Suggestion 1 will pretty much mean “Do not hire anybody over age 55″, because people who worked with their hands all their lives are probably where over 90% of the fingerprint problems are. The unclassifiables are mostly the older workers that the Census Bureau depends on (especially in non-recession Deceinials. Given the hype for Live-scan, I doubt Suggestion 2 is going to help the trainees who through no fault of their own do not have classifiable fingerprints (at least 5% of the population, with a MUCH higher percentage among older citizens)

    You need to stop relying on advice from sour-grapes vendors who didn’t get a lucrative contract.

  6. Jim Mpls Says:

    Our two CLAs were very conscientious, but having one day of training didn’t prepare them to be expert or efficient. We 15 (plus 1 CL standing by) waited two hours to be printed. That’s 15 X 2 X 16.50 or $495, plus whatever the CL gets per hour, plus two days fingerprint training at CLA rates. If they’d had experts do us when we did our first I-9 or at the test, they would have saved many training dollars, including for any weeded out after training.

  7. B Says:

    Jim’s comment is totally spot-on. I have been fingerprinted 4 times, basically because the staff doing the fingerprinting did not know how to do it. It may have been more effective, in terms of costs and effectiveness, if the fingerprinting had been contracted to a security company.

  8. justathought Says:

    What is really a waste of money is when you have a ton of CB employees who worked in the “prison system” who could have easily done the prints in minutes…but instead let the CL’s deal with the prints..!! IMO it could have saved TONSSSS of money for the CB.

  9. Anonymous678 Says:

    I worked as a professional finger print tech for three years. I prepared finger print cards for submission to the FBI. I offered my services and was told they didn’t need me. On the first day of training,(Enumerator) they finger printed us. WOW LOL ! In private industry they require you to be finger printed about THREE MONTHS before your first day of work. LOL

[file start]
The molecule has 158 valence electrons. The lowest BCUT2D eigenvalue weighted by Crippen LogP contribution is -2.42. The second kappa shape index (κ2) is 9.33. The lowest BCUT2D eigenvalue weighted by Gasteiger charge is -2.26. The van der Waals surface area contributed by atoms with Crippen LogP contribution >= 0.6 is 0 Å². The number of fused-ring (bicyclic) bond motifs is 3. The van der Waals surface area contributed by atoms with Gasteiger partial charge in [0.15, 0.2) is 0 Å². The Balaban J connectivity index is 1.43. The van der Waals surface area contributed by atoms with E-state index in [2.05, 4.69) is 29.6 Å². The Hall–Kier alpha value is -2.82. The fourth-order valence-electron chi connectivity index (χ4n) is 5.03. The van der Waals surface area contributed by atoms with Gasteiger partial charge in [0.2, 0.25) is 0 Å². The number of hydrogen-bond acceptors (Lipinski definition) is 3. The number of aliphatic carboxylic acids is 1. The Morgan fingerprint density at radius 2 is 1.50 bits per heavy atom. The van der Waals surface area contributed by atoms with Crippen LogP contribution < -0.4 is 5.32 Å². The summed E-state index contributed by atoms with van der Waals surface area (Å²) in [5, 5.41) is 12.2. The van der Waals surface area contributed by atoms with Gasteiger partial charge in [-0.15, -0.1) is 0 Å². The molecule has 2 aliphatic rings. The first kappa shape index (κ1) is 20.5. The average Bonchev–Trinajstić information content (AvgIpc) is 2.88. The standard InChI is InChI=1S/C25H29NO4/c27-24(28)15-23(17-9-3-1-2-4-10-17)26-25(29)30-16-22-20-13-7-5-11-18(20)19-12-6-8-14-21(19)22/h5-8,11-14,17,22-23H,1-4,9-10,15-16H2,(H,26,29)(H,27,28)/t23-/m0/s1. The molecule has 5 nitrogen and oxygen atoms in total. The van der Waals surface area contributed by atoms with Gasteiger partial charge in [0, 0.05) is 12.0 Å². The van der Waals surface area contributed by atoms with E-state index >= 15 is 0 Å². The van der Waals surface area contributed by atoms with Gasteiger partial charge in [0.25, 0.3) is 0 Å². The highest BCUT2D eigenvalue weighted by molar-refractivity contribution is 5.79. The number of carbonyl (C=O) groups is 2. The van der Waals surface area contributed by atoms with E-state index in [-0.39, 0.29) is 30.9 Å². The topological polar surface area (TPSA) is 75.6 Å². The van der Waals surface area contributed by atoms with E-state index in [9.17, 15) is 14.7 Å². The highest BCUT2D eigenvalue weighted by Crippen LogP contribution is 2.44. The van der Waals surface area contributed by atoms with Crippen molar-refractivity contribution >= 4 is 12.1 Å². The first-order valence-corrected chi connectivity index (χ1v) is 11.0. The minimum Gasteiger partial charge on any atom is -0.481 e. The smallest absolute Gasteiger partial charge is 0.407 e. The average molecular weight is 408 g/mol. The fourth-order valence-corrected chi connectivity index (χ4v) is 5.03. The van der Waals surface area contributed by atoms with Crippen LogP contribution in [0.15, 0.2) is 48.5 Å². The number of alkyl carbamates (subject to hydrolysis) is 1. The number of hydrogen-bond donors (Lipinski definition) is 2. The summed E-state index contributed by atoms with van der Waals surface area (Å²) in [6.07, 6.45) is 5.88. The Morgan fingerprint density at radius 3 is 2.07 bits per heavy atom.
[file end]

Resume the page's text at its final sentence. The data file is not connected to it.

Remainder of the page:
10. Amanda Says:

    I as a CL STILL have one enumerator who has yet to get a good print done. She goes again tomorrow to get a 4th set of prints done. Umm…she has no more work to do NOW! Too little, too late, I’m afraid.

  11. Julie Says:

    Thank you, MyTwoCensus, for all you do to reveal the unethical, illegal and immoral activities of the 2010 US Census. I am appalled at the lack of proper HR training and procedures. The relentless drive to complete surveys has completely overridden all sense of reason and even concern for public safety.
    Please make your voice heard by signing this petition (http://www.thepetitionsite.com/1/end-senseless-2010-us-census-practices) that calls for accountability, transparency, transformation and human decency!

  12. Arpad Golgoth Says:

    I got a 95 on the test. The proctor seemed excited by this. They wanted me to be a supervisor. Then they told me I had a criminal record when I do not. They would not tell me what I did, or when or where I did it, just that I had to prove to them that I didn’t do it. It was Kafkaesque to say the least. Then I heard about about a class action suit vs. the census bureau by lots of people who had the same thing happen to them. I emailed the law firm that was handling it and sent them all the documentation in support of my story. A barely literate black woman called me back and asked me if I was a white man. I said yes. She said I could not be part of the suit because I was a white man and hung up. What happened to this country?

  13. Jen Says:

    Using Thom Gruenig to further your argument that the Census is not screening their potential employees is really a bad move. Thom Gruenig was never fingerprinted and that is why his fingerprints came back as no match. The felony that Thom Gruenig was convicted of occurred at UAF. It was a college prank. All equipment that was taken was turned into the UAF Police department. Felony charges were brought up later because some of the equipment was damaged. Thom Gruenig was never arrested and therefore, never fingerprinted. He was issued a summons to go to court. So faulting the Census for not doing more is a mistake.

  14. Jen Says:

    And Thom Gruenig was shot by police. Please, if you are going to call yourself a reporter, you need to keep the facts straight.